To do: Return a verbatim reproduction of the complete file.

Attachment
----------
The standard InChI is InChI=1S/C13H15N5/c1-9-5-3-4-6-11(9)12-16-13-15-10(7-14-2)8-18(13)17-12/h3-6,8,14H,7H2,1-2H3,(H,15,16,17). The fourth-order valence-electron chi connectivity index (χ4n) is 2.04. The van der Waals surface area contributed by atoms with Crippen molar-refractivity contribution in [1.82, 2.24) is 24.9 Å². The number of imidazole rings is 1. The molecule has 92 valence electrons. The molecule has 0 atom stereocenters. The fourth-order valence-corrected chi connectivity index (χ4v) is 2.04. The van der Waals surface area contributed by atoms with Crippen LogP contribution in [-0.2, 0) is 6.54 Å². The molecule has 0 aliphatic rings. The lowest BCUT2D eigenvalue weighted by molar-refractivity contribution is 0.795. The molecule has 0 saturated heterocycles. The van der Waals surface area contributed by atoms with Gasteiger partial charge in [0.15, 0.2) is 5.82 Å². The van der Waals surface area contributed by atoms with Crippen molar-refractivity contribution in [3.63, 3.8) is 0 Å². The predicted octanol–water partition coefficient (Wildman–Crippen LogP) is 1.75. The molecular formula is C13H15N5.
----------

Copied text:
The standard InChI is InChI=1S/C13H15N5/c1-9-5-3-4-6-11(9)12-16-13-15-10(7-14-2)8-18(13)17-12/h3-6,8,14H,7H2,1-2H3,(H,15,16,17). The fourth-order valence-electron chi connectivity index (χ4n) is 2.04. The van der Waals surface area contributed by atoms with Crippen molar-refractivity contribution in [1.82, 2.24) is 24.9 Å². The number of imidazole rings is 1. The molecule has 92 valence electrons. The molecule has 0 atom stereocenters. The fourth-order valence-corrected chi connectivity index (χ4v) is 2.04. The van der Waals surface area contributed by atoms with Crippen LogP contribution in [-0.2, 0) is 6.54 Å². The molecule has 0 aliphatic rings. The lowest BCUT2D eigenvalue weighted by molar-refractivity contribution is 0.795. The molecule has 0 saturated heterocycles. The van der Waals surface area contributed by atoms with Gasteiger partial charge in [0.15, 0.2) is 5.82 Å². The van der Waals surface area contributed by atoms with Crippen molar-refractivity contribution in [3.63, 3.8) is 0 Å². The predicted octanol–water partition coefficient (Wildman–Crippen LogP) is 1.75. The molecular formula is C13H15N5.